Judge denies motion in murder trial

Santa Clara County Judge Linda Clark has thrown out a motion to disqualify a San Francisco Superior Court judge from ruling on a motion related to the murder trial of a tenant rights lawyer, according to the ruling obtained by the San Francisco Examiner.

Public Defender Jeff Adachi had argued Judge Ethan Schulman should not rule on his motion to dismiss murder charges against his client because he alleged the judge was biased against Latinos and criminal defendants.

Although the decision was signed Monday, Adachi said on Friday that he had yet to see the ruling.

“The fact that this decision by an out-of-county judge has been circulated to the media and has not been provided to the party who made the challenge is outrageous,” Adachi said. “The superior court needs to answer for it.”

The news provides yet another twist in the murder case which was already overflowing with complexity, legal maneuverings, and surprises.

In his filing, Adachi cited racially insensitive comments Schulman allegedly made to a Latina defense attorney, Elizabeth Camacho. Camacho said in the motion that Schulman asked her “when is this telenovela going to end?” outside the judge’s chambers, referring to an opening statement she was making at the time in an unrelated case.

“I have been fully and demonstrably committed to equal justice throughout my career, both as a lawyer and as a judge,” Schulman wrote in a response to Adachi, categorically denying the allegations. “I devoted a substantial part of my career as a lawyer to advancing the interests of the Hispanic community.”

Clark wrote in her ruling that the court did not need to determine if Schulman made the statement, because even if he had, it would not have provided grounds for disqualification.

“The telenovela statement described by Ms. Camacho may have been unseemly, racially insensitive or improper – but it does not demonstrate a racial bias that will support blanket recusal of Shulman in other cases involving Latinos two and a half years after it was made,” Clark wrote.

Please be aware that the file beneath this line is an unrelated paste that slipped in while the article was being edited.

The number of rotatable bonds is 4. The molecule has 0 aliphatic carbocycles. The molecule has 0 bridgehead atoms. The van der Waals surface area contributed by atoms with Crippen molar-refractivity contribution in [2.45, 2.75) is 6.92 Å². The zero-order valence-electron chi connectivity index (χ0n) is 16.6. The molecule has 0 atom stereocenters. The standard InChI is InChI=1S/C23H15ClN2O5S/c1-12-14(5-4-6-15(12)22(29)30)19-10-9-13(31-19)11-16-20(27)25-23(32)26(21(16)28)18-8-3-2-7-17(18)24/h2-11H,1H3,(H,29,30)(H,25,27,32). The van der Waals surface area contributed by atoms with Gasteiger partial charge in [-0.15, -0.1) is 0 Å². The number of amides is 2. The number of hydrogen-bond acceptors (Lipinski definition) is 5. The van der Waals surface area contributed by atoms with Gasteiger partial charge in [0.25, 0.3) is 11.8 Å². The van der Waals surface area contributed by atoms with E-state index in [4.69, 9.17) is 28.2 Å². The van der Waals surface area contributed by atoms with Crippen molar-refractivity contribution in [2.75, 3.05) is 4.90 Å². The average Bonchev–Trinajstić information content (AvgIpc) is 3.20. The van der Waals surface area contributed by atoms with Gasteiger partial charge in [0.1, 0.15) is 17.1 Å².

“No reasonable person would question impartiality in this case based on a single comment made in one case out of hundreds, more than two years ago, by a jurist whose work on Latino issues has garnered numerous awards and recognitions,” she continued.

Adachi said he had been calling the court for the past week to determine what the status of his motion was but had received no response.

“To me there’s something shady that’s going on here if supposedly there’s a decision made, and they haven’t had the courtesy to send it to the parties,” he said.

News of the decision comes one day after jurors heard opening arguments Thursday in the murder trial of Carlos Argueta, 34, who is accused of stabbing 61-year-old James “Rick” Thomas to death outside the Tu Lan Vietnamese restaurant at Sixth and Market Streets in 2015.

A different judge previously dismissed the case against Argueta, but a grand jury indicted him on murder charges last year.

Adachi was seeking to prevent Schulman from ruling on a motion to dismiss the grand jury indictment, alleging prosecutor Andrew Ganz misrepresented evidence to the jury in order to obtain the indictment.

“It’s insane that today is Friday, I have not received a copy of it, the court has not returned my phone calls, and we’re in trial,” Adachi said. “I don’t know if this is some kind of strategy on their part not to give us a copy of the decision.”

Adachi said according to statute, he has only 10 calendar days from the date of the decision to file an appeal.

The district attorney’s office did not respond to requests for comment.

“There is no excuse for what’s happened here,” Adachi said. “I’m definitely going to ask to hold whomever is responsible accountable.”

Adachi was elected to his fifth four-year term as public defender on Tuesday, running unopposed.

The trial is scheduled to resume Tuesday morning.